Seems like only a week ago we were reporting on tests that showed swordfish with dangerously high mercury levels being sold in supermarkets in California in Florida.
Now comes the New York Times causing a rumpus with a report that the tuna in sushi also tips the scales with mercury.
The Times conducted tests on sushi in 20 local stores and restaurants and found that at most of them a regular diet of just six pieces a week would exceed the levels considered acceptable by the U.S. Environmental Protection Agency. Sushi from 5 of the 20 places had mercury levels so high that the U.S. Food and Drug Administration could take legal action to remove the fish from the market.
The Times quoted an environmental and occupational medicine authority as saying, “No one should eat a meal of tuna with mercury levels like those found in the restaurant samples more than about once every three weeks."
Mercury in fish is nothing new. Large predatory fish at the top of the food chain, such as tuna and swordfish, are especially apt to accumulate large quantities of mercury in their body tissues. But it seems that vendors and consumers alike need to be reminded occasionally that mercury has not disappeared and remains a real hazard.
What gets lost in the mainstream reporting is that we do theoretically have a federal agency that could take legal action to remove tainted seafood from the market, but usually doesn't. That would be the FDA.
Diners seem to take the latest news with a yawn. “It’s something I enjoy,” said one woman who had just purchased 12 pieces of sushi at a store where the tuna had registered the second-highest mercury levels in the Time's research. “I don’t eat sushi every day, so in moderation is it really a problem? It sounds like one of those everyday things they tell us could be harmful. Last week, what was it, caffeine for pregnant women is harmful? That’s common sense.”
The mercury issue follows new concerns that some of our favorite seafood might not be around much longer. Bluefin tuna--yes, the same tuna that is so prized on sushi menus--seems to be headed for extinction. Here's a revealing segment from the CBS show 60 Minutes on how the latest fishery technologies--along with Japan's appetite for sushi and the absence of quota enforcement in Europe--are wiping out the bluefin.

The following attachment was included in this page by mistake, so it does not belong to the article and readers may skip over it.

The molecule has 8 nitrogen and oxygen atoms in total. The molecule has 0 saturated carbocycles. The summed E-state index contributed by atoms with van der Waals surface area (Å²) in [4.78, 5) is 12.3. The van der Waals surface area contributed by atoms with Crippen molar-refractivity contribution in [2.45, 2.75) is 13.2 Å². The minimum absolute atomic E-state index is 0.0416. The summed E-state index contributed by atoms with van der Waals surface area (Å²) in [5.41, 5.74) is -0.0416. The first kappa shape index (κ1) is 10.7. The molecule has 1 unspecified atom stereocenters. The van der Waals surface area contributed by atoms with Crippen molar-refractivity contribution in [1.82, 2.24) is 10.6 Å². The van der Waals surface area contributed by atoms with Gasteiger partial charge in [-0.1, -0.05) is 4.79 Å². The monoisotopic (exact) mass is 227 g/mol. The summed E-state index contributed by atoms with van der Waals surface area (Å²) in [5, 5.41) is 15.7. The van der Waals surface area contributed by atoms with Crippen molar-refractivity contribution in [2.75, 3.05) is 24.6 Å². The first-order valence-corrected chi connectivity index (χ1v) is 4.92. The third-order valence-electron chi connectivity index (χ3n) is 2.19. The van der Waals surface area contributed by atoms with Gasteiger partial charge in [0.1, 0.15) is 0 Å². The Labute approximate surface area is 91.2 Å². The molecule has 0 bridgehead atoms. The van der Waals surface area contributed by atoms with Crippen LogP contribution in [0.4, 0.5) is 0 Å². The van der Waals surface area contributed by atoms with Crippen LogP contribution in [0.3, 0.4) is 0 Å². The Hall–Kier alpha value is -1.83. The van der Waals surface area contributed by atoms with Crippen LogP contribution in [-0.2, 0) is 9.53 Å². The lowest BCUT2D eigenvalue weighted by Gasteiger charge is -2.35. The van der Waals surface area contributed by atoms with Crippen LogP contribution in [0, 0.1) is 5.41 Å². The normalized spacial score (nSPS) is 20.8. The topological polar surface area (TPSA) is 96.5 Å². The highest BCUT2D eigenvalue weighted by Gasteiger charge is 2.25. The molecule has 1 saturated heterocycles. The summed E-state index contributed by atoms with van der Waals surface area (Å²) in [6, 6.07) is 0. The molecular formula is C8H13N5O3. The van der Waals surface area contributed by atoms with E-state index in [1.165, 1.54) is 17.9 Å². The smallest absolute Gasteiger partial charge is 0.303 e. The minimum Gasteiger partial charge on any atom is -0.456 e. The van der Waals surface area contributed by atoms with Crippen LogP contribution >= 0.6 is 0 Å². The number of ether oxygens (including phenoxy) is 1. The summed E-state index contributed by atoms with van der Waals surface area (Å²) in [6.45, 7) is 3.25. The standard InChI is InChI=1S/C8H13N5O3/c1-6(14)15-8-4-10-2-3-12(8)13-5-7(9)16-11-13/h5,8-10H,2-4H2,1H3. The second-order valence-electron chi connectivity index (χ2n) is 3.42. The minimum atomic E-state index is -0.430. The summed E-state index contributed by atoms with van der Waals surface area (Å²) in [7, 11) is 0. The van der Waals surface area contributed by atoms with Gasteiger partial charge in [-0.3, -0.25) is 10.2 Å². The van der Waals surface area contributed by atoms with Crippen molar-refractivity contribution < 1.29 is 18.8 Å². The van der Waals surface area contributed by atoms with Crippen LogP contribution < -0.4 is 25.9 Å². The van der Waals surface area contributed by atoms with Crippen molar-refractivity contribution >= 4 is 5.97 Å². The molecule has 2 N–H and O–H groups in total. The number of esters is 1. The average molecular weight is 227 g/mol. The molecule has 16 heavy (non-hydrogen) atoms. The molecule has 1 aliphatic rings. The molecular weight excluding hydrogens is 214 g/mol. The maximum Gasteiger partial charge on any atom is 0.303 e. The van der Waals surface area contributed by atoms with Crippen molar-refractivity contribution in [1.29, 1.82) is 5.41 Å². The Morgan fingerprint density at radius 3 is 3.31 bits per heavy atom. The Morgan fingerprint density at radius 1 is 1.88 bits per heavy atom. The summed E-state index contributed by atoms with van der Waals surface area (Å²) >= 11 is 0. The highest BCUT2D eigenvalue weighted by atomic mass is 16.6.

Last year I participated in a focus group with the Monterey Bay Aquarium examining ways to spread the word about which seafood choices were the most environmentally sound. There was talk then about some sort of electronic method of dialing up sustainable seafood information. Apparently that day has arrived.
The Blue Ocean Institute has come out with something called "fish phone" that allows you to access a text message service that will tell you about the sustainability of your seafood choice while you are looking at the menu in a restaurant or standing in front of the seafood counter and the supermarket. Sam Fromartz, at the Chews Wise blog, has a run-down on the new technology as well as some helpful links to sustainable seafood resources.
Whole Foods is getting rid of plastic shopping bags. The country's largest purveyor of organic and natural foods says it discontinuing the use of plastic bags in all of its stores--including the U.S., Canada and the United Kingdom--and plans to be plastic-free by Earth Day, April 22, 2008.
"More and more cities and countries are beginning to place serious restrictions on single-use plastic shopping bags since they don't break down in our landfills, can harm nature by clogging waterways and endangering wildlife, and litter our roadsides," read a Whole Foods press release. "Together with our shoppers, our gift to the planet this Earth Day will be reducing our environmental impact as we estimate we will keep 100 million new plastic grocery bags out of our environment between Earth Day and the end of this year alone."